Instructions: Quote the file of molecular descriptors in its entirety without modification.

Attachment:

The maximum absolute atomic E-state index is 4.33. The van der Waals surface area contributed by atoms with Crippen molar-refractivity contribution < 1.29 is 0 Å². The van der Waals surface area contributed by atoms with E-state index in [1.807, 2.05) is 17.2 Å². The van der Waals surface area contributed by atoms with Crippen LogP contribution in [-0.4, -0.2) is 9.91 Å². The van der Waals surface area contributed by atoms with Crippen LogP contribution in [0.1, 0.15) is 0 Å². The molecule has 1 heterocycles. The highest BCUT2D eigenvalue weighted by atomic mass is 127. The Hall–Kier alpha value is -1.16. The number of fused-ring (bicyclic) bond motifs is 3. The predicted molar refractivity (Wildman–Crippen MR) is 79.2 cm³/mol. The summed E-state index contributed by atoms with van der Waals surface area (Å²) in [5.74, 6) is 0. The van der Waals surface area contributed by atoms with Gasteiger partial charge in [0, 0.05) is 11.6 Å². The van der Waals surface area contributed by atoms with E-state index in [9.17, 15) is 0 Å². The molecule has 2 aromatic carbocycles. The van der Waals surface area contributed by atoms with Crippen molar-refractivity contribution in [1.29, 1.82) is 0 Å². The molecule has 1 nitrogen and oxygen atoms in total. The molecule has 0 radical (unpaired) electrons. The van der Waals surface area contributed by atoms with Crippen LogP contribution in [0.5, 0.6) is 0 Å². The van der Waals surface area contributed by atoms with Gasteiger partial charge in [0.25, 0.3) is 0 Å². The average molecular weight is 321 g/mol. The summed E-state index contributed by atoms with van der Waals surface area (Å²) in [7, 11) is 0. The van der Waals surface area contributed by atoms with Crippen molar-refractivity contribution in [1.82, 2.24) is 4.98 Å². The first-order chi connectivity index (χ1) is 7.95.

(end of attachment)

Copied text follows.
The maximum absolute atomic E-state index is 4.33. The van der Waals surface area contributed by atoms with Crippen molar-refractivity contribution < 1.29 is 0 Å². The van der Waals surface area contributed by atoms with E-state index in [1.807, 2.05) is 17.2 Å². The van der Waals surface area contributed by atoms with Crippen LogP contribution in [-0.4, -0.2) is 9.91 Å². The van der Waals surface area contributed by atoms with Crippen LogP contribution in [0.1, 0.15) is 0 Å². The molecule has 1 heterocycles. The highest BCUT2D eigenvalue weighted by atomic mass is 127. The Hall–Kier alpha value is -1.16. The number of fused-ring (bicyclic) bond motifs is 3. The predicted molar refractivity (Wildman–Crippen MR) is 79.2 cm³/mol. The summed E-state index contributed by atoms with van der Waals surface area (Å²) in [5.74, 6) is 0. The van der Waals surface area contributed by atoms with Gasteiger partial charge in [0, 0.05) is 11.6 Å². The van der Waals surface area contributed by atoms with E-state index in [9.17, 15) is 0 Å². The molecule has 2 aromatic carbocycles. The van der Waals surface area contributed by atoms with Crippen molar-refractivity contribution in [1.29, 1.82) is 0 Å². The molecule has 1 nitrogen and oxygen atoms in total. The molecule has 0 radical (unpaired) electrons. The van der Waals surface area contributed by atoms with Crippen LogP contribution in [0.5, 0.6) is 0 Å². The van der Waals surface area contributed by atoms with Gasteiger partial charge in [0.25, 0.3) is 0 Å². The average molecular weight is 321 g/mol. The summed E-state index contributed by atoms with van der Waals surface area (Å²) in [7, 11) is 0. The van der Waals surface area contributed by atoms with Crippen molar-refractivity contribution in [1.82, 2.24) is 4.98 Å². The first-order chi connectivity index (χ1) is 7.95.